Half a Century of Solidarity: The EU-Bangladesh Journey

I have had the pleasure and privilege of serving in Bangladesh twice and have witnessed first-hand how the country has dramatically transformed in recent years. From expanding infrastructure and educational opportunities to major improvements in key development indicators and poverty reduction, EU-Bangladesh relations have similarly expanded rapidly, as exemplified by the warmth and substance of the meeting between Hon. Prime Minister Sheikh Hasina and President von der Leyen in Brussels last October.

European Union (EU) Head of Delegation Ambassador Charles Whiteley with Honorable Prime Minister Sheikh Hasina

Over the past five decades, the EU has stood not just as a friend but also as a partner in Bangladesh’s remarkable journey. Today, 23 years after the EU and Bangladesh signed their first Cooperation Agreement, both sides stand at a point where they want to strengthen their bond further in the context of current-day priorities. The new Partnership and Cooperation Agreement, which we have started negotiating this year, will address the pressing challenges of our era: climate change, education, digital space, and security.

On the economic front, the EU’s Global Gateway Strategy, a visionary initiative to bolster global infrastructure, has already made a landmark investment in Bangladesh’s future with a €400 million commitment to renewable energy, including the Bangladesh Renewable Energy Facility. This investment is a testament to the EU’s dedication to aiding Bangladesh in its quest for a green economy. Complementing this is the Team Europe Initiative on Green Energy Transition, where Germany and the EU are collaborating with Bangladesh to promote eco-friendly operations. The initiative’s projects, valued at €1.3 billion, promise a future of cleaner energy and sustainable growth. Through our upcoming European Chamber of Commerce, we will explore further opportunities for European companies in Bangladesh across all industries.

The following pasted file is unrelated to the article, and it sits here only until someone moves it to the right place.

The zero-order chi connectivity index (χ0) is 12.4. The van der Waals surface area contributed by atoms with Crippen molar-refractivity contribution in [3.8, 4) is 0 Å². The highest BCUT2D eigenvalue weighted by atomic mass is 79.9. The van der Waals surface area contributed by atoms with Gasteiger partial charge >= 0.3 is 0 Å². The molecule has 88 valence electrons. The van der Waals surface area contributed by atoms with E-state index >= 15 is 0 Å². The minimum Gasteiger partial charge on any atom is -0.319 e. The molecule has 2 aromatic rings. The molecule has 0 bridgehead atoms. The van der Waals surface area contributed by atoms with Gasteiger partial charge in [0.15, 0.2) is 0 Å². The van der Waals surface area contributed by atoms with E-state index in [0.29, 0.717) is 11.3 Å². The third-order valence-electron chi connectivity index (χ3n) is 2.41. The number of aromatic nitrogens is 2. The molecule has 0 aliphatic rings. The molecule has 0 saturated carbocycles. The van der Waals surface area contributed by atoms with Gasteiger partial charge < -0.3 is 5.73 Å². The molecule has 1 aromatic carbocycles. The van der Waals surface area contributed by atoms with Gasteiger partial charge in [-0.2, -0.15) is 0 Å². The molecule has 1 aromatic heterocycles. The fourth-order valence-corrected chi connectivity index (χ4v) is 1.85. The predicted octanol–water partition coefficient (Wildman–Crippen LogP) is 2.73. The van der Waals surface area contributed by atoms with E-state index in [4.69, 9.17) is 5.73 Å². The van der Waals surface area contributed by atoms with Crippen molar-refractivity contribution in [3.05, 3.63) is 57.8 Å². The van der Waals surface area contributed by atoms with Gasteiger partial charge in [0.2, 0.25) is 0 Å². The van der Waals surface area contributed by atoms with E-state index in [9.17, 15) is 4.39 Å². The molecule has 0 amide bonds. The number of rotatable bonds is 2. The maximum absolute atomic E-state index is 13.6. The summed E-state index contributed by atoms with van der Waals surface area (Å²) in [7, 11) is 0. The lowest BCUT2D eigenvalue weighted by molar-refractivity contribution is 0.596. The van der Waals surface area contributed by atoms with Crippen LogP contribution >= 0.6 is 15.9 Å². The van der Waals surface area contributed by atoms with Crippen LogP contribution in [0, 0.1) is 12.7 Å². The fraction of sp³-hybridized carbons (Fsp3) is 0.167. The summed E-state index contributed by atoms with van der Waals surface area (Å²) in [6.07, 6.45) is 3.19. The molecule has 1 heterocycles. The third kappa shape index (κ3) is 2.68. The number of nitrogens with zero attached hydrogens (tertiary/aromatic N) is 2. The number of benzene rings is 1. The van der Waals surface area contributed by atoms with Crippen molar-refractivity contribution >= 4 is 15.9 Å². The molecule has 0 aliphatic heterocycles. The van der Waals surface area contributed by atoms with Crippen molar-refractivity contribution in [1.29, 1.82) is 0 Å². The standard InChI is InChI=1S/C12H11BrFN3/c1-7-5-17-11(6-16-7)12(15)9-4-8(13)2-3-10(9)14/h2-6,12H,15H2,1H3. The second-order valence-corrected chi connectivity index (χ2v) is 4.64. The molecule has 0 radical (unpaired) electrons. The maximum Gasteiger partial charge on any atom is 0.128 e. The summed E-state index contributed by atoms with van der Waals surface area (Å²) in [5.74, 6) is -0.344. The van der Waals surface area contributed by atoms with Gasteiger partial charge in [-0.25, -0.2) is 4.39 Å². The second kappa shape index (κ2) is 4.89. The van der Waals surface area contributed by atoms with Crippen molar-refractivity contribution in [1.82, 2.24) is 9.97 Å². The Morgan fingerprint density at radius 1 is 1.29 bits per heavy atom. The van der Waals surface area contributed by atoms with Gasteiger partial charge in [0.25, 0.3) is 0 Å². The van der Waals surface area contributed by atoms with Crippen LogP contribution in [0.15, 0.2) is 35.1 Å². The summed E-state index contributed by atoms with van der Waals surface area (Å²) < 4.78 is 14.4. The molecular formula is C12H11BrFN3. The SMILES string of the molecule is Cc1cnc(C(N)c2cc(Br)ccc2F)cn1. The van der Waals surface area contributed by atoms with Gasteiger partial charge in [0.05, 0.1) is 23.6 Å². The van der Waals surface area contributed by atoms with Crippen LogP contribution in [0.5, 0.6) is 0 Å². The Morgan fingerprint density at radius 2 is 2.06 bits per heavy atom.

Ambassador Charles Whiteley, Head of the EU Delegation to Bangladesh, officially inaugurates the roadshow at the ‘Information Session on Erasmus+ Opportunities’ organized by the EU

Labour standards – a priority of both the EU and Bangladesh – are also at the forefront of this partnership. The EU’s active engagement in improving working conditions in Bangladesh is evident in the “Advancing Decent Work” in Bangladesh programme, which aims to align the nation’s labour laws with international conventions. These steps are also vital for Bangladesh on its path towards upgrading its trade relations with the EU after graduation to a developing country and qualifying for the preferential GSP+ trade scheme.